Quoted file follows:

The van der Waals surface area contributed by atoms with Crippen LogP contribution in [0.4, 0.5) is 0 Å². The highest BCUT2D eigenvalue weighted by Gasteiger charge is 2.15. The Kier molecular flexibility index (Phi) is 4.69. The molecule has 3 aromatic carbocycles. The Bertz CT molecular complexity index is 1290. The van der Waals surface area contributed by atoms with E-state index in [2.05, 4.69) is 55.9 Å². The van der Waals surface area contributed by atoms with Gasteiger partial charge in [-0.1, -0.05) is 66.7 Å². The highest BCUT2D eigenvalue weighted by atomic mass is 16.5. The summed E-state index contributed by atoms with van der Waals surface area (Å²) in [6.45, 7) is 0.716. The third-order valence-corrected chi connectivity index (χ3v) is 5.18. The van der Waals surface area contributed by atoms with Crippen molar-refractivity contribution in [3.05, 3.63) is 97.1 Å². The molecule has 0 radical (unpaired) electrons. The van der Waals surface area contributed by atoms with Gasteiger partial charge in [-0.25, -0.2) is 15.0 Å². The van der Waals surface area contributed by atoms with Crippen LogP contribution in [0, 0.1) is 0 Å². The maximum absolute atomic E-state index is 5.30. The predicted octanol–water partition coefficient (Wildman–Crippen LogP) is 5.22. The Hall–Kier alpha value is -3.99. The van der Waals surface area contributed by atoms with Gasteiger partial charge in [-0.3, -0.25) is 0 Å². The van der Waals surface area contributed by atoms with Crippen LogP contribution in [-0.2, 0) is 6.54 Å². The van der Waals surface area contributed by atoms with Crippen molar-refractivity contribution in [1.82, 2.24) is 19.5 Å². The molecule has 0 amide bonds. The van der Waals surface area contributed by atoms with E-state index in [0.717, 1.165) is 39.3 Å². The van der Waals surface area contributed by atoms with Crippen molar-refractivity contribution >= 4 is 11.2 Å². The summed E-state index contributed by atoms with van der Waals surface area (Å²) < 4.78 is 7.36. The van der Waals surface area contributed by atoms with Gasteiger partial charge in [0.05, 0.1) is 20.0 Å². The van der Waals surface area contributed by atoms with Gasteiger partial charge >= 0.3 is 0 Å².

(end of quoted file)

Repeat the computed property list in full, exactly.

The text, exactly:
The van der Waals surface area contributed by atoms with Crippen LogP contribution in [0.4, 0.5) is 0 Å². The highest BCUT2D eigenvalue weighted by Gasteiger charge is 2.15. The Kier molecular flexibility index (Phi) is 4.69. The molecule has 3 aromatic carbocycles. The Bertz CT molecular complexity index is 1290. The van der Waals surface area contributed by atoms with E-state index in [2.05, 4.69) is 55.9 Å². The van der Waals surface area contributed by atoms with Gasteiger partial charge in [-0.1, -0.05) is 66.7 Å². The highest BCUT2D eigenvalue weighted by atomic mass is 16.5. The summed E-state index contributed by atoms with van der Waals surface area (Å²) in [6.45, 7) is 0.716. The third-order valence-corrected chi connectivity index (χ3v) is 5.18. The van der Waals surface area contributed by atoms with Crippen molar-refractivity contribution in [3.05, 3.63) is 97.1 Å². The molecule has 0 radical (unpaired) electrons. The van der Waals surface area contributed by atoms with Gasteiger partial charge in [-0.25, -0.2) is 15.0 Å². The van der Waals surface area contributed by atoms with Crippen LogP contribution in [0, 0.1) is 0 Å². The maximum absolute atomic E-state index is 5.30. The predicted octanol–water partition coefficient (Wildman–Crippen LogP) is 5.22. The Hall–Kier alpha value is -3.99. The van der Waals surface area contributed by atoms with Gasteiger partial charge in [-0.3, -0.25) is 0 Å². The van der Waals surface area contributed by atoms with Crippen LogP contribution in [-0.2, 0) is 6.54 Å². The van der Waals surface area contributed by atoms with Crippen molar-refractivity contribution in [1.82, 2.24) is 19.5 Å². The molecule has 0 amide bonds. The van der Waals surface area contributed by atoms with E-state index in [0.717, 1.165) is 39.3 Å². The van der Waals surface area contributed by atoms with Crippen molar-refractivity contribution >= 4 is 11.2 Å². The summed E-state index contributed by atoms with van der Waals surface area (Å²) < 4.78 is 7.36. The van der Waals surface area contributed by atoms with Gasteiger partial charge in [0.05, 0.1) is 20.0 Å². The van der Waals surface area contributed by atoms with Gasteiger partial charge >= 0.3 is 0 Å².